Monday, October 6, 2008

Rolling Stone: Make-Believe Maverick

I'll add my voice to the chorus recommending that you read the Rolling Stone article on John McCain by Tim Dickinson. I certainly can't vouch for all of it, but parts of it ring true, like this one:

We have now watched McCain run twice for president. The first time he positioned himself as a principled centrist and decried the politics of Karl Rove and the influence of the religious right, imploring voters to judge candidates "by the example we set, by the way we conduct our campaigns, by the way we personally practice politics." After he lost in 2000, he jagged hard to the left — breaking with the president over taxes, drilling, judicial appointments, even flirting with joining the Democratic Party.

In his current campaign, however, McCain has become the kind of politician he ran against in 2000. He has embraced those he once denounced as "agents of intolerance," promised more drilling and deeper tax cuts, even compromised his vaunted opposition to torture. Intent on winning the presidency at all costs, he has reassembled the very team that so viciously smeared him and his family eight years ago, selecting as his running mate a born-again moose hunter whose only qualification for office is her ability to electrify Rove's base. And he has engaged in a "practice of politics" so deceptive that even Rove himself has denounced it, saying that the outright lies in McCain's campaign ads go "too far" and fail the "truth test."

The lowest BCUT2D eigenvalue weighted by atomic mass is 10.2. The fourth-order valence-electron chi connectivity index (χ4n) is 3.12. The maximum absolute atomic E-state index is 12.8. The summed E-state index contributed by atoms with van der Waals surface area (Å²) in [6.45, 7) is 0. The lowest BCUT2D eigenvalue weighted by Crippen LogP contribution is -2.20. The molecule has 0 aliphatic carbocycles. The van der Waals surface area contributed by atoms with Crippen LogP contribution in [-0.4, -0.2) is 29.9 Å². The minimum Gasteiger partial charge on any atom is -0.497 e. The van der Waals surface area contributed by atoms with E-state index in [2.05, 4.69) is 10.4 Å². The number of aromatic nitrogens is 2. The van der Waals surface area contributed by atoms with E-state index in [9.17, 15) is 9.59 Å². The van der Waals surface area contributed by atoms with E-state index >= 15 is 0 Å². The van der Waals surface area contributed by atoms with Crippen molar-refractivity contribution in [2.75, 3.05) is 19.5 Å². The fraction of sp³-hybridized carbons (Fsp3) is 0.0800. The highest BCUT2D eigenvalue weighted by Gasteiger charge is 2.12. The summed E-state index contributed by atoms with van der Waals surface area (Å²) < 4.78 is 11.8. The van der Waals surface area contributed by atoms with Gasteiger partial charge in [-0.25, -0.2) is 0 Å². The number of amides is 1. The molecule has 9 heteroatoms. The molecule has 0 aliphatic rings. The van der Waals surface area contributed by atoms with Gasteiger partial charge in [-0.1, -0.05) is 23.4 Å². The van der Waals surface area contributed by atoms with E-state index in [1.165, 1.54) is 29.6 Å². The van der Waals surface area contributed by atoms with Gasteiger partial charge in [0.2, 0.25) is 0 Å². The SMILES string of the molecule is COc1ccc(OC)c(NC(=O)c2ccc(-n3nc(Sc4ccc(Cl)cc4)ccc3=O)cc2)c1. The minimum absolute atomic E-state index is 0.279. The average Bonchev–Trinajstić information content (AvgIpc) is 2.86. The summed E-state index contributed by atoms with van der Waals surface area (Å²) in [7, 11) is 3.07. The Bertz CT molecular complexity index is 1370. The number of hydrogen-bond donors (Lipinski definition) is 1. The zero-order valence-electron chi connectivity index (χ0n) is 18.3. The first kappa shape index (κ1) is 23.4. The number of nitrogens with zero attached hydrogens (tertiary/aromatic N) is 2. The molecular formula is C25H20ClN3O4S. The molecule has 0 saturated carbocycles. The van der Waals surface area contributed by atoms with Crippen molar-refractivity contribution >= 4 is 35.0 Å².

Make-Believe Maverick

I've certainly been puzzled by this change. That's mostly because I figured there had to be at least some truth to the notion that McCain was the person he seemed to be in 2000. Dickinson's hypothesis, which is that McCain was always the self-centered bastard we are watching now, at least fits the facts.

So read, consider, and, as always, take it with a grain of salt until the people quoted confirm they said what they were quoted as saying.

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